Dec. 1 was World AIDS Day, the first ever global health day.
According to the World AIDS Day organization, “it is an opportunity for people worldwide to unite in the fight against HIV, show their support for people living with HIV and to commemorate people who have died.”
Free HIV testing is pretty popular to commemorate and celebrate this day all around the country.
Mercy had their own free HIV testing last Dec. 5. The tests consisted of an oral swap, followed up by a few questions and a wait of about 20 mins to get results back. Several students took advantage of this opportunity and took time out of their day to take the test. The event was run by the masters in Nursing Education department, as part of a community teaching program requirement. Along side with the free testing, condoms (both male and female), and pamphlets containing more information on safe sex and how to cope and deal with sexually transmitted diseases were handed out. Resources are also available in the nurses office, not only during special events like this one.
Awareness and found raisers are the main goal of the organization. You can purchase a red ribbon, their universal symbol of awareness and support for those living with HIV, inspired by the breast cancer ribbon, to make a small donation.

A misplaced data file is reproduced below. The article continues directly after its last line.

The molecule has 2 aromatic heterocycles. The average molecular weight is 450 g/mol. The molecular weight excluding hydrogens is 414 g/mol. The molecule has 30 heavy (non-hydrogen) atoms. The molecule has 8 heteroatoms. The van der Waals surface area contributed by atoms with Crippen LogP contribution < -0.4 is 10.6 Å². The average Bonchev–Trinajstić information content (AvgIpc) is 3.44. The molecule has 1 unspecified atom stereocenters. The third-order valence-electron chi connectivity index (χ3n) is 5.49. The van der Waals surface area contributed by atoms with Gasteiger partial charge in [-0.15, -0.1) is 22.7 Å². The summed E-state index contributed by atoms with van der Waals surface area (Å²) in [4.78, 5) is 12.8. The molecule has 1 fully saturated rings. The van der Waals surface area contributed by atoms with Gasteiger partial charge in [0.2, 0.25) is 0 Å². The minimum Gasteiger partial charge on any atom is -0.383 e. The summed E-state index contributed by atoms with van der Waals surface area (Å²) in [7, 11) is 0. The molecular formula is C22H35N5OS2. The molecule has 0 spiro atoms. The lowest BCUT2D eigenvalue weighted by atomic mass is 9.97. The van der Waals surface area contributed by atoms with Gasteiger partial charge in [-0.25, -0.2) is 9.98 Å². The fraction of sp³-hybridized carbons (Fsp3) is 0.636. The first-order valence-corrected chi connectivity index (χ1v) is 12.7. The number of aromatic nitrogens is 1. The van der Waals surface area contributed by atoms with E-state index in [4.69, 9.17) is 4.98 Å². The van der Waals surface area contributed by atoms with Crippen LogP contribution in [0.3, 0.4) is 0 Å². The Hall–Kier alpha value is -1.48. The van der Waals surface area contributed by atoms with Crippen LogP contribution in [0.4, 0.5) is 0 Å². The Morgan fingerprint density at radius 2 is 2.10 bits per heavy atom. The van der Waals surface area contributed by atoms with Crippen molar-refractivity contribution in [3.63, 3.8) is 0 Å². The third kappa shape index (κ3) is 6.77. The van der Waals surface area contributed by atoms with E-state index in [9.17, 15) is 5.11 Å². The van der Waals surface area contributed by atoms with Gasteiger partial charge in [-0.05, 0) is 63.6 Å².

HIV stands for human immunodeficiency virus. If left untreated, it can develop into AIDS (acquired immunodeficiency syndrome). Both can be treated but not cured. Once someone has HIV, he or she has it for life. The disease attacks the body’s immune system, making the person who has it more likely to get infections and infection related cancers. According to the Center for Disease Control and Prevention, it is estimated over 1.2 million people are currently living with HIV in the United States, around 40,000 people are diagnosed every year, and about 13 percent (or 1 in 8) do not know they are infected.
While efforts are made to find a cure and better life quality for those who live with HIV, it is till a significant cause of death, specially for young individuals living in a suburban area. In the United States, 6,721 people died from HIV in 2014.
Mortality rate has gone down, according to the World Health Organization, in 2015 there were the least HIV related deaths in almost 20 years. However, two million new people began taking antiretroviral therapy. Meaning life expectancy is improving but the virus is still being widely spread and it is still a major health concern around the world.
There is still no cure or vaccine for AIDS yet, so education and prevention are key to control such a big problem. Implementing a safe sex culture could not only save lives but also prevent HIV and all sex transmitted deceases from spreading even more.
Although abstinence is the only way to ensure a 100 prevention prevention rate, testing and practicing safe sex can widely reduce ones chances of contracting the virus.
The use of condoms and frequent testing are highly recommended, specially for those who have not been tested recently. It is also encouraged to get tested before any new sexual partners. Although sexual transmission of the virus is the most common, it can be contracted through pregnancy, breastfeeding, blood transfusion (if an infected patient donates blood) and sharing needles (drug use).